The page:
Anonymous case study
This case study is based on three archive services that all contribute to inductions for new staff at their parent organisations. Before the COVID-19 pandemic, large staff induction events usually took place in person about two or three times per year. During the pandemic, the induction events were mostly moved online, but in some cases they are hoping to return to their original format in the near future.
What did they do?
Before the COVID-19 pandemic, a couple of the archive services had a staff member attend the induction event with a stand. In both cases, they were representing their larger department/division (e.g. University Library or Secretariat), but they ensured the stand had a strong archive presence (e.g. promotional postcards, displays).
Another archive gave historic tours of the buildings to staff as part of their organisation’s induction event. They also have a display and leaflets about the archives at the event. Since the COVID-19 pandemic, they have delivered a short online talk about the history of the buildings and the organisation as part of an online induction event. Although the focus of the tour/talk is on the history of the buildings, they use archive collections to illustrate them.
What advocacy benefits were there?
- Having a presence at the induction event is a simple and good way to introduce and raise awareness of the archive with new staff.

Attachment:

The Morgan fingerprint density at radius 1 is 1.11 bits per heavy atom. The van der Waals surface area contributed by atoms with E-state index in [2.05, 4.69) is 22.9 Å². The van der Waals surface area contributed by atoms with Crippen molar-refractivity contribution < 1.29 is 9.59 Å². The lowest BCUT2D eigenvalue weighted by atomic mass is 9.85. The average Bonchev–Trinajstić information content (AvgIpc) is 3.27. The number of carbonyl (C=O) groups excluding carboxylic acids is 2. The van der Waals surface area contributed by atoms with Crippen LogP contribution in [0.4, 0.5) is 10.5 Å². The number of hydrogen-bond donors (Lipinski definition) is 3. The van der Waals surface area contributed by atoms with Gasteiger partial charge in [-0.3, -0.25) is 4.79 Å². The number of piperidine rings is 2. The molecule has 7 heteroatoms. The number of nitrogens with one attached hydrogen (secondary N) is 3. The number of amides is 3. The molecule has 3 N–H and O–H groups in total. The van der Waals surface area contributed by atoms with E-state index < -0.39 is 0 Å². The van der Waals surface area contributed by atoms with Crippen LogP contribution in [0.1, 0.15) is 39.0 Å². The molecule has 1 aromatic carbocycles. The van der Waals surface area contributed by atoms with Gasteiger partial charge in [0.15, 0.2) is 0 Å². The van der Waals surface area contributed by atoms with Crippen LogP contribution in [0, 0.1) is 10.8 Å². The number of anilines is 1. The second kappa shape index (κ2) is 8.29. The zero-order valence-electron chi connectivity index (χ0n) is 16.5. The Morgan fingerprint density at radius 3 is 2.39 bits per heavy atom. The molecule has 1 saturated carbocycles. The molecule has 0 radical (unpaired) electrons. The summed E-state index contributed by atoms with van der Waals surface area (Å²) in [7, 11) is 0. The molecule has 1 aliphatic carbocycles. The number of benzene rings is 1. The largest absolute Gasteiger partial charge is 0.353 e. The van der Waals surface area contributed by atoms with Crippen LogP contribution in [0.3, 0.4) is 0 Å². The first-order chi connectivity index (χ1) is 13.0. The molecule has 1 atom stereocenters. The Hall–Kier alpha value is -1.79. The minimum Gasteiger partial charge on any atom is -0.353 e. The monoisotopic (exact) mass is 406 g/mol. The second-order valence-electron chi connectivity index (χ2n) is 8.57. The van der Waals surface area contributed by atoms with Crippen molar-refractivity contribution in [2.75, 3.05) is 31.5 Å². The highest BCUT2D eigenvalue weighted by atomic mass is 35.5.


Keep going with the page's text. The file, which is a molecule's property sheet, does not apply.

- The staff induction events will include new senior managers. For some archives, this is a good way of connecting with those they might not usually have the opportunity to engage with.
- Taking part in the induction events does not take up a huge amount of staff time. It might consist of some preparation and working for an hour on the stand 2 or 3 times per year or giving a short talk. For small services, where time is precious, this is an easy win and an effective use of resource.
- Seize the opportunity or piggy-back – the services were either invited to take part in the inductions by Human Resources or volunteered themselves in their department/division. They saw an advocacy opportunity and took it.
- Be patient – for some services this is part of a ‘long game’ to raise awareness of the archive with staff and senior managers. They realise they might not see the benefits immediately.
- Develop simple messages – you won’t get a huge amount of time with the new staff so think carefully about the key messages you want to communicate to them.